Yesterday FIFA’s medical chief Michel D’Hooghe revealed a disturbing trend among footballers.The widespread abuse of anti-inflammatory drugs, especially at the youth level, had increased dramatically. He added that most players use them to deal with pain, muscle injuries and bruises.
As sensational as his words may appear, he also stated that it’s a far more serious threat than doping.
Of course the latest development is bad news for a sport that already has enough image problems.
FIFA got its first major warning on the abuse of the non-steroidal anti-inflammatory at the 2010 World Cup in South Africa, where teams have to let FIFA know from 72 hours in advance of a game what medicine players get.
“There was one team where 21 of 23 players were using them,” D’Hooghe said.
The overall percentage stood at 34.6 per cent in South Africa, but that already was an increase compared to 29 per cent at the 2006 tournament in Germany.
D’Hooghe and FIFA’s medical team have been looking at other tournaments since, and increasingly youth competitions.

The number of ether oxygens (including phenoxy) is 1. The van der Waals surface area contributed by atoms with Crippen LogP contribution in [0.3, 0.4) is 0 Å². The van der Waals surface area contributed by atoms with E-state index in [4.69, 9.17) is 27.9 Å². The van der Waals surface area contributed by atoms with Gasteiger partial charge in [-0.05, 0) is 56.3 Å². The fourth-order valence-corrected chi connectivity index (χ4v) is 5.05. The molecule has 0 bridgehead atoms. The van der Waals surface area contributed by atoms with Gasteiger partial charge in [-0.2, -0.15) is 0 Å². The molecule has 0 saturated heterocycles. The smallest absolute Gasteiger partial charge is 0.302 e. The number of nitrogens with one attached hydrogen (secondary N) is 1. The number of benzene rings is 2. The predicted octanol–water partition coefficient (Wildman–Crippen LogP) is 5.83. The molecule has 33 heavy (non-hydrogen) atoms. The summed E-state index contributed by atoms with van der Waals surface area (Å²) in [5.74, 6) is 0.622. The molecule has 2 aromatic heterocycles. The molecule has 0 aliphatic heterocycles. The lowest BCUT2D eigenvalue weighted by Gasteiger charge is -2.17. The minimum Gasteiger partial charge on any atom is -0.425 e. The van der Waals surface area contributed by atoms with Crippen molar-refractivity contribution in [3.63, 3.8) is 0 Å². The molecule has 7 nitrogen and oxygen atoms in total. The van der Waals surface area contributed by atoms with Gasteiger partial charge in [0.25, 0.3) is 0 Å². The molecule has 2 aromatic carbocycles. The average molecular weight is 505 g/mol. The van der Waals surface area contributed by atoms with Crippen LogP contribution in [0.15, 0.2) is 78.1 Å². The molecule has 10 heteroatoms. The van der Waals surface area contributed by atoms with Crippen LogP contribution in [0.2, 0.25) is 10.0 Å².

“We can see it going crescendo,” he said. “For the young, it used to be nil, but now we are starting to see it shape up as something serious.”
But the abuse of perfectly legal drugs or substances is a dilemma that is far bigger than what even D’Hooghe suggests. We probably have only started to scratch its surface.
Along with painkillers there are also sleeping tablets, caffeine pills and a slew of other legal drugs athletes use to give them a competitive edge.
Only a few months ago some England fans were shocked when they found out the team had taken sleeping bills the night before the World Cup qualifier against Poland. It turns out the players had taken caffeine pills prior to the match to increase their concentration, but when the game was delayed by an entire day the players were still suffering from the caffeine boost and needed something to counteract the heightened sensation.
The reality is that footballers aren’t machines, yet they’re treated as such. In a game that has become so corporatized, these players are mainly viewed as functionary creatures. Although many of these legal drugs can negatively impact their livers, hearts and even lead to dependency or addiction, they’ll take them in order to perform on such a demanding stage.
Besides it’s easier to blame the athletes rather than the soccer culture itself. Schedules are so hectic that players barely receive the chance to allow their muscles and bodies to rest and heal naturally. In a sport where it’s all about winning trophies and the bottom line, clubs and teams can’t afford to allow players to heal the organic way, even if it means risking their health.